Rep. Chris Collins indicted on insider trading — How do we drain the swamp?

NEW YORK, NY – AUGUST 08: Rep. Chris Collins (R-NY) (2nd L) walks out of a New York court house after being charged with insider trading on August 8, 2018 in New York City. Federal prosecutors have charged Collins, one of President Trump’s earliest congressional supporters, with securities fraud, accusing the congressman and his son of using inside information about a biotechnology company to make illicit stock trades. (Photo by Spencer Platt/Getty Images)

“Yay, another corrupt congressperson totally taking advantage of the American people.” – Ethan Bearman, KGO810 Host

Yet another Republican congressman has been linked to a scandal. Rep. Chris Collins’s indictment for insider training, which led to his arrest Wednesday, should have ignited shock amongst Americans. But, for many it was, unfortunately, expected. With politicians, including the president, consistently in the news for engaging in sexual misconduct, in one case allegedly dating teenagers, tax fraud and racist remarks, you can’t blame the public for lowering their standards of what they expect from high-ranking government officials.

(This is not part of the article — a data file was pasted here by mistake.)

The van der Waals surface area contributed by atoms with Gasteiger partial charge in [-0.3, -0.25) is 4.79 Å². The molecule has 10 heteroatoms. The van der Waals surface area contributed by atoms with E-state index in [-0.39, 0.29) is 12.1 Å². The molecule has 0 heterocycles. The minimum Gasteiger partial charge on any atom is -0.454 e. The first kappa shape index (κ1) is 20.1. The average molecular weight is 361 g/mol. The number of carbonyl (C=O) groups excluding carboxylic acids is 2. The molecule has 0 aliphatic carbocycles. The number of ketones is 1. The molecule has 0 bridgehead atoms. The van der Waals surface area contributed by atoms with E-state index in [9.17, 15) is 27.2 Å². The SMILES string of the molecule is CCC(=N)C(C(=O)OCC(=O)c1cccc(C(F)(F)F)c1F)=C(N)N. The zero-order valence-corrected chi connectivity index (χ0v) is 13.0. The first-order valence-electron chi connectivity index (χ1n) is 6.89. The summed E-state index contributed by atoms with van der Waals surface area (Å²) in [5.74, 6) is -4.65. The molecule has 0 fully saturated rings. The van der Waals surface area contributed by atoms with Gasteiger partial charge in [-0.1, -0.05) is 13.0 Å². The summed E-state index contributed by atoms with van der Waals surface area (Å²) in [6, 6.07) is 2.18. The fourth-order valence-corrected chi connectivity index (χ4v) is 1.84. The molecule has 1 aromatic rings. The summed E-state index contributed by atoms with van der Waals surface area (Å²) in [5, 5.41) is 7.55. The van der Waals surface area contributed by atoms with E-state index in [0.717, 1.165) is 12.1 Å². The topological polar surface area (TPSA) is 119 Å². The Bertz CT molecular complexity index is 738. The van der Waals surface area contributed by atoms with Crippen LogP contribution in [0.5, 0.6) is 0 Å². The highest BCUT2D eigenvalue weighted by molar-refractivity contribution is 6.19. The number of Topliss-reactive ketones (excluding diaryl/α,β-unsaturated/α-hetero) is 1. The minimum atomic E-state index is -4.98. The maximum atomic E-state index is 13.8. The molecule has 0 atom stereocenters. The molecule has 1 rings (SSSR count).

Host Ethan Bearman is posing an interesting solve to one aspect of the recurring problem of bad behavior in D.C., profit-driven corruption. There’s two main components to his proposal: First, pay congresspersons more to disincentive dirty money deals and attract better candidates. Second, create a constitutional amendment that would require them to divest themselves entirely to ensure their behavior isn’t being motivated by a personal agenda.

He turned the phone lines over to listeners to find out what their own suggestions were to “drain the swamp.” Ideas floated included annual audits, changing term limits and implementing stricter background checks.

Listen below!


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